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Reviewed by Deborah Adams for Readers' Favorite
Scandal! Seduction! Corruption! All of this amidst the tropical beauty and abject poverty of the island nation of Barbados. Cordelia Davis leaves her job and her home in Barbados to go to Miami to meet and interview the author of the whistleblowing novel that put her on the literary map. In her novel The Girl with the Hazel Eyes, Callie Browning tells the story of Cordelia (Lia) and the author, Susan Taylor, who wrote the novel. Susan reaches out to Lia to write her biography. Lia is sure that the story she will get from Susan is her ticket to success as a writer herself.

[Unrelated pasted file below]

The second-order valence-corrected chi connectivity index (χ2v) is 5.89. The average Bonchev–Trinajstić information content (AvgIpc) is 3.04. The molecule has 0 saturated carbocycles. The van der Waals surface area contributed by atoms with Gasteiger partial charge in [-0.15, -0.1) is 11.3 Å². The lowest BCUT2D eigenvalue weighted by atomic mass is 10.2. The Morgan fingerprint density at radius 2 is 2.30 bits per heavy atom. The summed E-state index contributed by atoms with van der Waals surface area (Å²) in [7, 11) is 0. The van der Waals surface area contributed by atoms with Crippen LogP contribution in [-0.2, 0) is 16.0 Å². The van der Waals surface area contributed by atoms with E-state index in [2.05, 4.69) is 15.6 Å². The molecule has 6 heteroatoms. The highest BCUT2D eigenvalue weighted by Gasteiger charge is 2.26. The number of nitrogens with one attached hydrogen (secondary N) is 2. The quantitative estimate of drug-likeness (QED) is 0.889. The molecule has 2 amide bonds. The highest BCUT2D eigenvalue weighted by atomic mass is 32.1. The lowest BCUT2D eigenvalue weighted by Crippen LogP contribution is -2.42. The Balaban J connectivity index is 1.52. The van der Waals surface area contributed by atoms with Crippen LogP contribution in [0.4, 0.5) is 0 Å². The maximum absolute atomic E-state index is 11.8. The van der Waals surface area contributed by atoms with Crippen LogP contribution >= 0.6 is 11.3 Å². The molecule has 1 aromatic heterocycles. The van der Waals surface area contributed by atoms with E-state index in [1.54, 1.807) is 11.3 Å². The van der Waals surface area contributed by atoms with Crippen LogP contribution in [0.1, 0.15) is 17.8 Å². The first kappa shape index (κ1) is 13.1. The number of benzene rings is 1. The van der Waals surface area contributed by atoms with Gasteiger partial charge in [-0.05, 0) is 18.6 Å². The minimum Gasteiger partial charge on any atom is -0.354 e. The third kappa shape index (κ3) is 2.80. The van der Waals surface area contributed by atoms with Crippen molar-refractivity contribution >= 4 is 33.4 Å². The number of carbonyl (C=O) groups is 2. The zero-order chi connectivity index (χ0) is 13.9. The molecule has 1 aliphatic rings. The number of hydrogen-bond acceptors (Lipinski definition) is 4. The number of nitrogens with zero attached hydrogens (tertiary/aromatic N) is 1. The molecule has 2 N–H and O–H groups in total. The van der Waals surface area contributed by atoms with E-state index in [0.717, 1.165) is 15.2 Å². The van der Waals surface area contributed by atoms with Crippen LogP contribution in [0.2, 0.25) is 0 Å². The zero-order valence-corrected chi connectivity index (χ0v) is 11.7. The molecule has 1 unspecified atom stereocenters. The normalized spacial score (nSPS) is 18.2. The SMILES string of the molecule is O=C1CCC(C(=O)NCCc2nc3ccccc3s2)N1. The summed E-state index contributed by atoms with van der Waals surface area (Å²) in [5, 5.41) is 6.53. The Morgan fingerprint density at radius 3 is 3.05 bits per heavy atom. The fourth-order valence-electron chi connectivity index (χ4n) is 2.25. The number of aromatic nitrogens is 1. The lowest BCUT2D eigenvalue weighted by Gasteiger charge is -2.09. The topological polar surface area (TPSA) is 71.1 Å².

As we learn not only of Susan’s past but of the story of the Barbados independence movement, we become acquainted with the island itself. Callie Browning’s use of imagery paints a vivid vision of the sights: sunrises, sunsets, the tiny village and home, the cane fields, the scents of the vines and the bushes, the sweet scent of the rain and the blooms and foliage, the stench of rot and decay. Browning is especially talented when writing of the sounds of the islands, the birds, the music and the wind whispering through the cane. We taste the food Susan tasted, feel her terror as the island is hit by a hurricane, her fear as she is nearly assaulted and her grief at the loss of someone dear. The Girl with the Hazel Eyes also tells a story of the men and women who worked to make Barbados a sovereign country and the greed and corruption which brought the nation’s first government down. Despite a slow beginning, I was drawn into the story of a compelling woman and of a world about which I knew absolutely nothing.